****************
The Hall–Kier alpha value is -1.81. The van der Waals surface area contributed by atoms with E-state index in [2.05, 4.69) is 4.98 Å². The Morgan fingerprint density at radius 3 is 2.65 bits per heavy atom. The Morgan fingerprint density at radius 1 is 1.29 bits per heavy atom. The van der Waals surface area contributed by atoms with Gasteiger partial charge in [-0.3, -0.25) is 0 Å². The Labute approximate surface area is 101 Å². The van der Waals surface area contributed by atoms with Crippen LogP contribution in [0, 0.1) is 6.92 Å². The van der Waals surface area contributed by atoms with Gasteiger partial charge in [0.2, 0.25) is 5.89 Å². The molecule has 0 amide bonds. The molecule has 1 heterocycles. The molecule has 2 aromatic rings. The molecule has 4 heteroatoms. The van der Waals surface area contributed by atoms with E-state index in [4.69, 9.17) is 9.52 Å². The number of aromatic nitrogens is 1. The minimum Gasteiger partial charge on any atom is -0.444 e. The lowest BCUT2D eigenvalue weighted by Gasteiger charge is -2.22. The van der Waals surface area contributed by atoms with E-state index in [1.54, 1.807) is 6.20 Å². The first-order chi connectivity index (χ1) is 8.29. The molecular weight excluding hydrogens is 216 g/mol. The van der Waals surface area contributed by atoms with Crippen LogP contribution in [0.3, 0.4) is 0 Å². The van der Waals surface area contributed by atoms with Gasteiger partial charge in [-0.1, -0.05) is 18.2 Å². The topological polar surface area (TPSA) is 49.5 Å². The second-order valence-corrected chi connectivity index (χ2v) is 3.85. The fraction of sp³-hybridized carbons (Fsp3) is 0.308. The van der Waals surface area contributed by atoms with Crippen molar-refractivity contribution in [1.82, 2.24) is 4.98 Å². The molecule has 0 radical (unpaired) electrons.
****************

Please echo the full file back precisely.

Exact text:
The Hall–Kier alpha value is -1.81. The van der Waals surface area contributed by atoms with E-state index in [2.05, 4.69) is 4.98 Å². The Morgan fingerprint density at radius 3 is 2.65 bits per heavy atom. The Morgan fingerprint density at radius 1 is 1.29 bits per heavy atom. The van der Waals surface area contributed by atoms with Gasteiger partial charge in [-0.3, -0.25) is 0 Å². The Labute approximate surface area is 101 Å². The van der Waals surface area contributed by atoms with Crippen LogP contribution in [0, 0.1) is 6.92 Å². The van der Waals surface area contributed by atoms with Gasteiger partial charge in [0.2, 0.25) is 5.89 Å². The molecule has 0 amide bonds. The molecule has 1 heterocycles. The molecule has 2 aromatic rings. The molecule has 4 heteroatoms. The van der Waals surface area contributed by atoms with E-state index in [4.69, 9.17) is 9.52 Å². The number of aromatic nitrogens is 1. The minimum Gasteiger partial charge on any atom is -0.444 e. The lowest BCUT2D eigenvalue weighted by Gasteiger charge is -2.22. The van der Waals surface area contributed by atoms with E-state index in [1.54, 1.807) is 6.20 Å². The first-order chi connectivity index (χ1) is 8.29. The molecular weight excluding hydrogens is 216 g/mol. The van der Waals surface area contributed by atoms with Crippen LogP contribution in [0.3, 0.4) is 0 Å². The van der Waals surface area contributed by atoms with Gasteiger partial charge in [-0.1, -0.05) is 18.2 Å². The topological polar surface area (TPSA) is 49.5 Å². The second-order valence-corrected chi connectivity index (χ2v) is 3.85. The fraction of sp³-hybridized carbons (Fsp3) is 0.308. The van der Waals surface area contributed by atoms with Crippen molar-refractivity contribution in [1.82, 2.24) is 4.98 Å². The molecule has 0 radical (unpaired) electrons.